Is there a TV guide covering all online streaming services?
May 13, 2015 2:39 PM   Subscribe

Those of you with a Roku / Chromecast / Apple TV / etc. probably know the drill – you spend more time browsing listings trying to find something you want to watch, than actually watching something. (And browsing with a TV remote is a tedious, ineffective chore.) Does an independent, comprehensive TV guide exist?

I want a website / app that can do the following:

1. I want to tell it which streaming services I *have*, and have it generate listings of the content available to me. Easily browsable, organised by type (movie, TV programme, genre, etc.) or alphabetically, whether free or paid, etc. I'd browse this on a computer or touchscreen device, not the TV.

2. I want to be able to enter the name of a movie or programme, and have it show me on which services it is available, whether I have it or not.

3. I want to educate it regarding my tastes, and have it serve up personalised recommendations of things that are available right now, on my streaming services. (E.g. I could feed it a list of titles, directors, or keywords, or I could train it by rating dozens of things it suggests to me.)

It should cover all the main services (Netflix, Amazon Prime, Hulu Plus, BBC, all TV networks' on-demand offerings), as well as the smaller ones (e.g. on the Roku there are 100s of niche channels.)

Does something like this exist? Is it likely to?
posted by snarfois to Computers & Internet (9 answers total) 13 users marked this as a favorite
 
I formerly worked on a product which you have described (live TV and streaming service guide/search). There are restrictions on obtaining the library data from the various services, as they build moats around themselves. The only services we could get access to were the less-popular ones, which made the app not as useful as users would like it to be.
posted by Diddly at 2:48 PM on May 13, 2015 [4 favorites]


I want to be able to enter the name of a movie or programme, and have it show me on which services it is available, whether I have it or not.

Canistreamit.com will do that part
posted by soelo at 2:49 PM on May 13, 2015 [1 favorite]


The problem with canistream.it is that it's often wrong, probably because of what Diddly says above.
posted by destructive cactus at 2:51 PM on May 13, 2015 [1 favorite]


Forgot to mention - the common workaround for getting data from restricted sites is by scraping, which is error prone and cat-and-mouse as the service tries to stop it. I would not expect a high quality guide aggregation app/site for a long time, until services decide to start playing nice.
posted by Diddly at 2:58 PM on May 13, 2015


Yeah, this is my holy grail, and I'm pretty sure it doesn't exist because of that whole walled garden intellectual property crap, which is stupid and poop and stupid poop.

Currently, I use gowatchit.com, which I've found a bit more accurate and comprehensive than canistream.it, and the search function on the Roku if I'm looking for something specific while I am sitting on the couch at the moment. I don't think either one really searches the minor channels, although gowatchit has a much better selection than anything else I've seen so far. (They also have 'channels' for various lists and interests and stuff, but I haven't looked much at those.)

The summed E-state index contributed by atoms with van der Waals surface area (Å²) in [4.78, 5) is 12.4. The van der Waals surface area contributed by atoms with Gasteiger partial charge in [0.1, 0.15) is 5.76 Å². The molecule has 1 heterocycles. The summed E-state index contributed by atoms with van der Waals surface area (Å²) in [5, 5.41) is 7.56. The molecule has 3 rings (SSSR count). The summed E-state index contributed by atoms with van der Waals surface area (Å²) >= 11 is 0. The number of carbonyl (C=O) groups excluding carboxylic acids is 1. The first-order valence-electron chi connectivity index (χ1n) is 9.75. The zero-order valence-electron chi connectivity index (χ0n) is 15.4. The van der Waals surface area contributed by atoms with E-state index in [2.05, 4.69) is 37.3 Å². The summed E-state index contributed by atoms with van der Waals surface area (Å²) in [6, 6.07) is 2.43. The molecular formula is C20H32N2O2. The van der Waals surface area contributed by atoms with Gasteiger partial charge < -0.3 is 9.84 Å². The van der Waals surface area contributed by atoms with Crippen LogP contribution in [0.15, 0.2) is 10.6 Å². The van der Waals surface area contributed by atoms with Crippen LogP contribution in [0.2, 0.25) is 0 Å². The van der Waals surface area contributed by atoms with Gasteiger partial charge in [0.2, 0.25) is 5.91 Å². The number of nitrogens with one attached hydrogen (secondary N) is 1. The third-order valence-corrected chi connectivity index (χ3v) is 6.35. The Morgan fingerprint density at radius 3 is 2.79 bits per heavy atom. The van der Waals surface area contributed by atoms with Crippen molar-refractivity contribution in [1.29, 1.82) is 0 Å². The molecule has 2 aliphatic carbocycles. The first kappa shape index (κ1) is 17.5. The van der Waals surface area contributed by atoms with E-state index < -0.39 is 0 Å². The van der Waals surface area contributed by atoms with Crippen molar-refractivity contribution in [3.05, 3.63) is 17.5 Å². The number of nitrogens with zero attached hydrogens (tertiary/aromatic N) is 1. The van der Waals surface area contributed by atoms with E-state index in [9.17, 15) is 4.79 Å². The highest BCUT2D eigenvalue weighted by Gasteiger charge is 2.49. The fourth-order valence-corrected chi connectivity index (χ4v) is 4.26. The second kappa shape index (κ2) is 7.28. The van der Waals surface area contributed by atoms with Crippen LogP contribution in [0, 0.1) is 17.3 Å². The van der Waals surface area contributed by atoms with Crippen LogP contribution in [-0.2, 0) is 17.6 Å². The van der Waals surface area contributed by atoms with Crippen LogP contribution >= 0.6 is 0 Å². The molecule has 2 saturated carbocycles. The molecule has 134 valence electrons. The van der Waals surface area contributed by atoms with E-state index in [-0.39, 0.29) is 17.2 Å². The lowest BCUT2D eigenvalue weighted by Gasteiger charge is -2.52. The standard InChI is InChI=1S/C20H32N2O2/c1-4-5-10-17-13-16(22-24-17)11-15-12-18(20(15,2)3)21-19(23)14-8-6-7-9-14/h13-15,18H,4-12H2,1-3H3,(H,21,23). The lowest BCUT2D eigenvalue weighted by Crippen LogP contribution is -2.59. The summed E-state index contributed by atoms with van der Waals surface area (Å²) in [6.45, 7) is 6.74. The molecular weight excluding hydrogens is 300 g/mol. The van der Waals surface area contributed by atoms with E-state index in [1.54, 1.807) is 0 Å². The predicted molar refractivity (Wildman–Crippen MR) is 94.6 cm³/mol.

As recommendations go, I have never found anything that is any good at that. I just got a letterboxd account and it's blown my queue up, but that's all based on sloppy human methods where I find people who have shared interests and then find what other things they like in our common interest categories. It's sloppy and inarticulable probably, but it is waaay less annoying and offensive than having Netflix recommend a bunch of stupid garbage based on irrelevant commonalities.
posted by ernielundquist at 3:01 PM on May 13, 2015 [4 favorites]


My solution to the endless browsing problem is to use the FanFare section of Metafilter as a substitute for TVGuide/#3 on your list. Even if the streaming providers did cooperate with providing their listings you'd still be faced with an endless grid of box art and summaries and no way to know what to settle on.
posted by bleep at 3:22 PM on May 13, 2015


fan.tv/home does what you want.

set up an account and tell it what services you have / are willing to use, and then search for shows.
posted by MattD at 6:31 PM on May 13, 2015 [2 favorites]


I use sidereel. It's pretty good. It has a web site and apps.
posted by reddot at 7:12 PM on May 13, 2015 [1 favorite]


Got some great recommendations above – thanks! I'll need some time to try them all out. One missing piece of the puzzle is all the TV channels I have access to (in the UK). That includes BBC iPlayer, 4oD, NowTV (Sky), and others. Most of them are labyrinths of content that's tedious to wade through.

As a friend asked on Twitter, Q: if you were a streaming service would you API your content listings? Would it not serve to highlight gaps? – I guess that's what it comes down to. So we're forced to choose streaming services on the basis of the marketing promises, not the actual content.
posted by snarfois at 1:59 AM on May 14, 2015


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